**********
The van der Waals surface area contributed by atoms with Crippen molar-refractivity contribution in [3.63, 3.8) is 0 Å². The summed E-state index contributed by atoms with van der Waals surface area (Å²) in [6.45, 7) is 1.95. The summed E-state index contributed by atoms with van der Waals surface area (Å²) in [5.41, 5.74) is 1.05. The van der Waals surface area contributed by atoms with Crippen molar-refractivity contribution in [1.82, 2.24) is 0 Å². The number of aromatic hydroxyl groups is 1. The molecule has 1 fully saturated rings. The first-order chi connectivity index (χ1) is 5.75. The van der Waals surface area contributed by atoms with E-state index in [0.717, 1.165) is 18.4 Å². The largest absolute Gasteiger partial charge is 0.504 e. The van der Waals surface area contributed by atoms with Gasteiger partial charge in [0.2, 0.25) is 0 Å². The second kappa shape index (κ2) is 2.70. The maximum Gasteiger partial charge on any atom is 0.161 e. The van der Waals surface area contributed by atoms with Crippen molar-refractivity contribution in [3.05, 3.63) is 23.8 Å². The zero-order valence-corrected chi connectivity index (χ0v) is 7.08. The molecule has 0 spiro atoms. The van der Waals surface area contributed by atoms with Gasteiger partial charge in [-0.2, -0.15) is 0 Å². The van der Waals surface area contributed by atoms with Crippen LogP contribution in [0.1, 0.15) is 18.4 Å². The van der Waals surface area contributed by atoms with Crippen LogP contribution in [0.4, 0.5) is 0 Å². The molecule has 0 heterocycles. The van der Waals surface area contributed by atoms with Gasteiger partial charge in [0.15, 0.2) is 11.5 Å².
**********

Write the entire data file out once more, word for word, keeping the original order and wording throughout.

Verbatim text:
The van der Waals surface area contributed by atoms with Crippen molar-refractivity contribution in [3.63, 3.8) is 0 Å². The summed E-state index contributed by atoms with van der Waals surface area (Å²) in [6.45, 7) is 1.95. The summed E-state index contributed by atoms with van der Waals surface area (Å²) in [5.41, 5.74) is 1.05. The van der Waals surface area contributed by atoms with Crippen molar-refractivity contribution in [1.82, 2.24) is 0 Å². The number of aromatic hydroxyl groups is 1. The molecule has 1 fully saturated rings. The first-order chi connectivity index (χ1) is 5.75. The van der Waals surface area contributed by atoms with E-state index in [0.717, 1.165) is 18.4 Å². The largest absolute Gasteiger partial charge is 0.504 e. The van der Waals surface area contributed by atoms with Gasteiger partial charge in [0.2, 0.25) is 0 Å². The second kappa shape index (κ2) is 2.70. The maximum Gasteiger partial charge on any atom is 0.161 e. The van der Waals surface area contributed by atoms with Crippen molar-refractivity contribution in [3.05, 3.63) is 23.8 Å². The zero-order valence-corrected chi connectivity index (χ0v) is 7.08. The molecule has 0 spiro atoms. The van der Waals surface area contributed by atoms with Gasteiger partial charge in [-0.2, -0.15) is 0 Å². The van der Waals surface area contributed by atoms with Crippen LogP contribution in [0.1, 0.15) is 18.4 Å². The van der Waals surface area contributed by atoms with Crippen LogP contribution in [0.4, 0.5) is 0 Å². The molecule has 0 heterocycles. The van der Waals surface area contributed by atoms with Gasteiger partial charge in [0.15, 0.2) is 11.5 Å².